Aspiring Cook Combo

Location

East Face Mount Cook

Outstanding job...

Mike Dixon, UK

Aspiring Cook Combo -

"Aritza did an outstanding job in difficult conditions.  I have enjoyed contact with all the office staff: Jess, Carla, Henrik, Robyn and Tim who did their best to make the 2 trips work despite the vagaries of NZ weather. I would have no hesitation in using Aspiring Guides again or recommending them to friends in the UK. I would also put people in contact with Aritza if they had a summer trip to Peru...."

Join Aritza in Peru for our Tres Montanas Expedition

More Information

Mount Aspiring

Aspiring Guides has more experience on Mount Aspiring than any other mountain guiding company in the world. Whichever route you do, Aspiring is a beautiful summit and is the highlight of many people’s climbing career.  Mount Aspiring is a classic horned peak often called the "Matterhorn of the South".  Its beauty and technical climbing make it one of New Zealand's premier peaks.  It is a significant undertaking and not to be underestimated. In the interest of safety and quality we only guide Mount Aspiring as an ascent with one client and one guide unless as part of a longer instruction course. After climb the walk out from Colin Todd Hut to the road end is a very big, semi-technical descent (1400m) that many people find as challenging as the climb itself.

Mount Cook

Rising virtually from sea level, Mount Cook (3754m) is BIG by the standards of any mountain in the world.   It is heavily glaciated and there are no easy routes to its summit.  Standing out on its summit motivates climbers the world over.
 
Aoraki/Mount Cook is a serious mountain and not to be underestimated due to its comparatively low altitude.  It is regarded as more difficult than Liberty ridge on Rainer and is comparable in length and difficulty to Aguille Verte in Chamonix, France and Mt Huntington in Alaska.  Routes on Mt Cook have an element of objective hazard that is impossible to eliminate.  We prefer to only guide Mt Cook when conditions are optimal.  We end our Mt Cook season when conditions on the glaciers make progress slow and expose climbers to a higher level of risk.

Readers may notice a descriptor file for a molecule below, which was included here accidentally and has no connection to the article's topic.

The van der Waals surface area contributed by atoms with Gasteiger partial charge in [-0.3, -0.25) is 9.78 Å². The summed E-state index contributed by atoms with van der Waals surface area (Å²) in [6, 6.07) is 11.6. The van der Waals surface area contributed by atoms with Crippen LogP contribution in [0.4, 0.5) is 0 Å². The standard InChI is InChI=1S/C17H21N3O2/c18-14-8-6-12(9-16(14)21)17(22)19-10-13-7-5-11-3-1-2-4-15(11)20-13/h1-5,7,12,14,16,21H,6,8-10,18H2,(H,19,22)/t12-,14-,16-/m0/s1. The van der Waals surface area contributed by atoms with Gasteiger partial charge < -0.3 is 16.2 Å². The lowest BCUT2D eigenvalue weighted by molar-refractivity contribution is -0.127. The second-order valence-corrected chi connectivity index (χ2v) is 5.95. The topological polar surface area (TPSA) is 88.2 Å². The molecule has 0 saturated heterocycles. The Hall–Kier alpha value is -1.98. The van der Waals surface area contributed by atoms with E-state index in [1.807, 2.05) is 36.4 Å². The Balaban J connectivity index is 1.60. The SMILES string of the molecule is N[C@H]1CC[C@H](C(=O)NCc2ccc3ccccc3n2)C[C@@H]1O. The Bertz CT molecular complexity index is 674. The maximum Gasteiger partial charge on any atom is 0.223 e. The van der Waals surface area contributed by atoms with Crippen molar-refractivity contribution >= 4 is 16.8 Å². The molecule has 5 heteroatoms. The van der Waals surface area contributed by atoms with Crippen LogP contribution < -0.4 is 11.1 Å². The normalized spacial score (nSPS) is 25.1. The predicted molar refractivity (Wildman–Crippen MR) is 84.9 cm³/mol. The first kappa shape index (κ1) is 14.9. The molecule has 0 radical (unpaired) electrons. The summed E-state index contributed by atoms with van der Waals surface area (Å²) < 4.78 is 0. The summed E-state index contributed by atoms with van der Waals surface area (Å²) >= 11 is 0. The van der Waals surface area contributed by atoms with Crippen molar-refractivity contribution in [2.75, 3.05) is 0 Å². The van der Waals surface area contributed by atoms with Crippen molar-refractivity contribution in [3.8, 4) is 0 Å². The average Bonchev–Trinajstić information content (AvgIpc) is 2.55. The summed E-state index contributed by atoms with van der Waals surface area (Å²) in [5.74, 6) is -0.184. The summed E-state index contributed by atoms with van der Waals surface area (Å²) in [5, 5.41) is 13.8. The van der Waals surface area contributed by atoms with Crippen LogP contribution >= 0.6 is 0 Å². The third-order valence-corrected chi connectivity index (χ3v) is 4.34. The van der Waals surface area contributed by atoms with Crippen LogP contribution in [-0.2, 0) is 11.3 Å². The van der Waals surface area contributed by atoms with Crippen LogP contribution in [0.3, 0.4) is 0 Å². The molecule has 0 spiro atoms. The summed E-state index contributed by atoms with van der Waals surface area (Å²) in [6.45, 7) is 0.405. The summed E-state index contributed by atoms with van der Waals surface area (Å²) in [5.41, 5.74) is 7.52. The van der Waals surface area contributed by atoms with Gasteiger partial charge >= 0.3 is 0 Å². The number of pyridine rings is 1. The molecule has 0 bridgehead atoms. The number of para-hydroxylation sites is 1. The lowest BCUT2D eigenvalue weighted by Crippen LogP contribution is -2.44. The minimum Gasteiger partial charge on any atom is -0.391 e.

On the Linda Glacier Route the vast majority of climbers choose to fly out, however the walk out is very rewarding particularly early season when the snow cover is good.  Later in the season the route is subject to rockfall and not recommended.


Available Dates

Please inquire about available dates for 2017 season.
Book in early for Nov & Dec 2017.

 

Difficulty

Technical Difficulty

Mt Cook via either the Linda or the Hooker is grade 3 on the Mt Cook Grading System (AD European) .  The Linda Glacier and the Linda Shelf in particular are exposed to ice fall and avalanche and while in modern times there has not been a major accident due to this objective hazard, there have been close calls.  Parties need to be able to move quickly and securely.  There is mixed ice and rock climbing up to 50°.

Physical Difficulty

Summit day is usually between 14-18 hours.  Unless you have some experience with this sort of endurance the sheer length of time you need to exert yourself can be the biggest barrier.  Pack weights are usually under 10kg.  When snow conditions are firm you spend extended periods front pointing and will need to have very good strength in your calves and legs for this sort of sustained effort.  Very good balance and crampon technique are required for the Linda Shelf where the route is very exposed and you and your guide will need to move quickly and confidently.